I don’t believe that the cross Jesus hands us is personal martyrdom (though it still could be, one never fully knows where the way will lead).  I believe the cross Jesus hands over to us is our own distinctly personal form of Christian service, which we are willing to shoulder, for which we are willing to suffer and sacrifice, for the sake of others. 

For some, it may be a work of compassion, caring for one or many, such as HIV patients or the orphaned or imprisoned or the homeless, either complete strangers or someone we know personally. 

For others, it may be a work of justice: for those who labor; for migrant workers who are used and mistreated; for anyone who by reason of race or gender or sexual orientation who is discriminated against.

For some, the road may be high and exalted and bring fame; for others it may be lowly and humble and involve anonymity.  The truth is, whenever we answer Jesus’ call to take up the cross and follow, we never know where it is going to lead.

But what we discover along the way, perhaps even contrary to what we were led to believe, is that, as preacher Tom Long put it, “A life that is spent soothing the pain of the sick, caring for children in need, hammering nails in houses for those without shelter, sharing bread with the hungry, visiting those in prison, and denying oneself may seem like a squandered life in the economy of a self-centered age, but in the storehouse of heaven, it is a lavish treasure.”

        Like Peter, we may confess Jesus the Christ (orthodoxy), but also like Peter, do we understand what it means to take up the cross and follow (orthopraxy)?

Noted preacher and storyteller Fred Craddock was twenty years old when he read Albert Schweitzer’s Quest for the Historical Jesus. He says he found Schweitzer’s Christology woefully lacking – more water than wine.  So he marked in the book, wrote in the margins, raised questions of all kinds. 

        One day, he read in the Knoxville News-Sentinel that Albert Schweitzer was going to be in Cleveland, Ohio, to play the dedicatory concert for an organ in a big church up there.  According to the article, Schweitzer would remain afterward in the fellowship hall for conversation and refreshment.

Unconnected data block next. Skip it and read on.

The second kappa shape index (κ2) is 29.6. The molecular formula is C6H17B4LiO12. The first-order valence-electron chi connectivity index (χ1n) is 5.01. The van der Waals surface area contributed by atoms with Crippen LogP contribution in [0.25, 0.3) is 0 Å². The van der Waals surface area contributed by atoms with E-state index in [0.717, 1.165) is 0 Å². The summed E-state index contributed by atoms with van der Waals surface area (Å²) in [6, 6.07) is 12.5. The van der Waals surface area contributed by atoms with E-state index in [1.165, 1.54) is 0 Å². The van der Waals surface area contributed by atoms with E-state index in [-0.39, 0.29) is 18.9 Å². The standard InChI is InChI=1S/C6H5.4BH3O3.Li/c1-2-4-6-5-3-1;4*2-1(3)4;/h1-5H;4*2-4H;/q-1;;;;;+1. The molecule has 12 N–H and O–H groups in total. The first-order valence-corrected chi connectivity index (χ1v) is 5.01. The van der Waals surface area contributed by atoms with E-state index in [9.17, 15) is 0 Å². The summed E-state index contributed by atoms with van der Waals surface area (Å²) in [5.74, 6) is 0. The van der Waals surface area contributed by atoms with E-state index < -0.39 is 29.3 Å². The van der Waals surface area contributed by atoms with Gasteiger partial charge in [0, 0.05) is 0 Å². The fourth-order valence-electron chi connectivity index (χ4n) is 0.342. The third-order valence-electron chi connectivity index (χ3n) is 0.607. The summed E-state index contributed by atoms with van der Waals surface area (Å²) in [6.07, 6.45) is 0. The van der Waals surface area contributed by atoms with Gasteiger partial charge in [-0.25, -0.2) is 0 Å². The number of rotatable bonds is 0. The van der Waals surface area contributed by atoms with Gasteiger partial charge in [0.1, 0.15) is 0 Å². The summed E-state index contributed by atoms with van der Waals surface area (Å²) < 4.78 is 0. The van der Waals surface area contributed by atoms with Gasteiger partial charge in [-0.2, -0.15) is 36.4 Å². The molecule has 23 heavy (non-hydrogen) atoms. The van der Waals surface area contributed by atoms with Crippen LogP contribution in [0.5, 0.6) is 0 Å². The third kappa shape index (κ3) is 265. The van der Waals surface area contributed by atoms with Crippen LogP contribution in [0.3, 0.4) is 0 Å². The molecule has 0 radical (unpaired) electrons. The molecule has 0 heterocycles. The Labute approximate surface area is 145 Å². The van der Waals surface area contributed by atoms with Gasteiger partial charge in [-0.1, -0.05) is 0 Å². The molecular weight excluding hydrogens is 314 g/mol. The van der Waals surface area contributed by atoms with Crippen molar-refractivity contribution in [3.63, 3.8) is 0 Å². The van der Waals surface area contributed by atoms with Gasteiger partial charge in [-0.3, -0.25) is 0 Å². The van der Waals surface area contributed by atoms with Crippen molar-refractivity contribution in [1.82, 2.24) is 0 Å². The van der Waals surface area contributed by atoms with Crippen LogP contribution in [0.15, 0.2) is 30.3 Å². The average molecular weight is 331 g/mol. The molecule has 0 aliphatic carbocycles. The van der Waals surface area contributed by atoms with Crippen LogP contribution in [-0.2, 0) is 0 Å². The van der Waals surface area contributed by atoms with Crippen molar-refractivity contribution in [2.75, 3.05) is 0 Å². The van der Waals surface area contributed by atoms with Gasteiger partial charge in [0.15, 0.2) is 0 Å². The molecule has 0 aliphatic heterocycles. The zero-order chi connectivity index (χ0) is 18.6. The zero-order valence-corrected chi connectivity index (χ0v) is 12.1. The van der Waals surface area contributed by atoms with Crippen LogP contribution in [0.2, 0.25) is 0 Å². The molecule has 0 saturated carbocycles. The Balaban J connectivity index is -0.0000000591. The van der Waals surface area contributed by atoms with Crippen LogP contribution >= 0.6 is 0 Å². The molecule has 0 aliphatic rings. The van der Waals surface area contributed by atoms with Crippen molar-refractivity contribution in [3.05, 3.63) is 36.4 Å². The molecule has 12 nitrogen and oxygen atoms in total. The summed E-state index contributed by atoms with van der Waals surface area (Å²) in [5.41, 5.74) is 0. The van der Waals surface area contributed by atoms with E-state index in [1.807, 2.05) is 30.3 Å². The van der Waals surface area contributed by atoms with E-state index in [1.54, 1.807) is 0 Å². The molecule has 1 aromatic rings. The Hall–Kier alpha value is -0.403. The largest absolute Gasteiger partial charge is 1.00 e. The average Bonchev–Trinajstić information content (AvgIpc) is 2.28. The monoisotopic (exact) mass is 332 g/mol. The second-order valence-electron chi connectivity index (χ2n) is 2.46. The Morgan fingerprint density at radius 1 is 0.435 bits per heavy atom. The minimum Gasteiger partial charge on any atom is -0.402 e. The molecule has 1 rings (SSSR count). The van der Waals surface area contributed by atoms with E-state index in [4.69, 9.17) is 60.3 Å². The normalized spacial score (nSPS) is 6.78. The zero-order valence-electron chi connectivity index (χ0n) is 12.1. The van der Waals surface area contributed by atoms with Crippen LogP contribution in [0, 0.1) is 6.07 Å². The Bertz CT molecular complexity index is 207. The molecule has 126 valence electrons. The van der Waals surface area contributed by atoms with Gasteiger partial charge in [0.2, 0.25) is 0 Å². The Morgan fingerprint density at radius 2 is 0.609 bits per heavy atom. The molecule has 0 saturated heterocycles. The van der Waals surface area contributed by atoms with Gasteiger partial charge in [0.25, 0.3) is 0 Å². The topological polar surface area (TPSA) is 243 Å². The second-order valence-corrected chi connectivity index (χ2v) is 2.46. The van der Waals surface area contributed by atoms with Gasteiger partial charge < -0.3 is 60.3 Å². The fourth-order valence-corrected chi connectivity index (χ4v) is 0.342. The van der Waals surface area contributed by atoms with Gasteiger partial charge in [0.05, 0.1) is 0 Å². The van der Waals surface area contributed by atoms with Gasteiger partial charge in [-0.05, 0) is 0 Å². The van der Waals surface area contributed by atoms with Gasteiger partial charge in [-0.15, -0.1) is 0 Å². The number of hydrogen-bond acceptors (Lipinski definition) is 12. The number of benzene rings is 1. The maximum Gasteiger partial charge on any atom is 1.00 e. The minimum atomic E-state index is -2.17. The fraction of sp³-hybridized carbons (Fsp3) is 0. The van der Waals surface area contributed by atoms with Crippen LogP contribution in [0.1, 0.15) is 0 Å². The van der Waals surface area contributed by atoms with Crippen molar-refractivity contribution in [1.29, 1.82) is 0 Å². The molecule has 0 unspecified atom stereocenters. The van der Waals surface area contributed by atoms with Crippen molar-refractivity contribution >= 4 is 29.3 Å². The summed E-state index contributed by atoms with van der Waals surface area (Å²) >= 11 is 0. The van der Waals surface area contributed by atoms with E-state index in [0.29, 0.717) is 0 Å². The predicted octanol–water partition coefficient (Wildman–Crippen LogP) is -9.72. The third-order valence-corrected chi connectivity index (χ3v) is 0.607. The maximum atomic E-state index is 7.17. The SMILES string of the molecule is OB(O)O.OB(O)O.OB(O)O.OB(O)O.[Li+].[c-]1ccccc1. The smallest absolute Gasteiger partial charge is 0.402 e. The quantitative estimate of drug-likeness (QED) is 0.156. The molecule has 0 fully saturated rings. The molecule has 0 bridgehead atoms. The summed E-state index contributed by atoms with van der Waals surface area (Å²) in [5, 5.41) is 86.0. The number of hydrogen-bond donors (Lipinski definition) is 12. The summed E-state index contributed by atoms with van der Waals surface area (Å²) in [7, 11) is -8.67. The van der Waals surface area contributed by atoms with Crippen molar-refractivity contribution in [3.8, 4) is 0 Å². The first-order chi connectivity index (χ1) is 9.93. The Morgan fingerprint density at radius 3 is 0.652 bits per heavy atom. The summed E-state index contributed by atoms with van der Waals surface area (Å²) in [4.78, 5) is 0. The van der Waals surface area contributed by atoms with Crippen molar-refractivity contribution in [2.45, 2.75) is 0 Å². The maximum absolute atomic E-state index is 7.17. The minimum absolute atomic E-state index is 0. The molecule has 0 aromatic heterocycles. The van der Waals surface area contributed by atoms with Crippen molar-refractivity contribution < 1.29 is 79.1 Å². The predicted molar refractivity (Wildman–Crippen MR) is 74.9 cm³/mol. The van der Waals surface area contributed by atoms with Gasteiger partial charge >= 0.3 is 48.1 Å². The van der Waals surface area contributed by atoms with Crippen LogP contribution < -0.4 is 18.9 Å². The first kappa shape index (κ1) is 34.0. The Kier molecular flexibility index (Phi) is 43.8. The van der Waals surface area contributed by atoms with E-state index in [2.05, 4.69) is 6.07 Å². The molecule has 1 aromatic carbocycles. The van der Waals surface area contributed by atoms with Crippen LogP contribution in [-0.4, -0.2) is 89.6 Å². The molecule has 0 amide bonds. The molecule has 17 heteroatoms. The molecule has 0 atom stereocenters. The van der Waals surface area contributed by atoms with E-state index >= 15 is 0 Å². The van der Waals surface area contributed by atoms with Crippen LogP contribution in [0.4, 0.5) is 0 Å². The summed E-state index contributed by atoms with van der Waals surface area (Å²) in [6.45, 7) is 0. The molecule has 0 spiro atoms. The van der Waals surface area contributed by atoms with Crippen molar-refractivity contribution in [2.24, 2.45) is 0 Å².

So Craddock bought a Greyhound bus ticket and went to Cleveland.  All the way up there he worked on this Quest for the Historical Jesus.  He laid out his questions, even had them on a separate sheet of paper, making reference to the page numbers: “You said . . .” Because he figured, if there was a conversation in the fellowship hall, there’d be room for a question or two. 

        So he went there, heard the concert; rushed into fellowship hall, got a seat in the front row, and waited with his lap full of questions. 

        After a while, says Craddock, Schweitzer came in, shaggy hair, big white mustache, stooped, and seventy-five years old.  He had played a marvelous concert. He was a master organist, medical doctor, philosopher, biblical scholar, lecturer, writer, everything. He came in with a cup of tea and some refreshments and stood in front of the group, and there I was, close.

Dr. Schweitzer thanked everybody: “You’ve been very warm, hospitable to me.  I thank you for it, and I wish I could stay longer among you, but I must go back to Africa. I must go back to Africa because my people are poor and diseased and hungry and dying, and I have to go.  We have a medical station in Lambarene.  If there’s anyone here in this room who has the love of Jesus, would you be prompted by that love to go with me and help me?” 

        Says Craddock, I looked down at my questions; they were so absolutely stupid.  And I learned, again, what it means to be Christian and had hopes that I could be that someday.” (Craddock Stories, Mike Graves and Richard F. Ward, Editors, pp. 125 – 126.)

“Take up thy cross,” the Savior said,

“if thou wouldst my disciple be;

deny thyself, the world forsake,

and humbly follow after me.”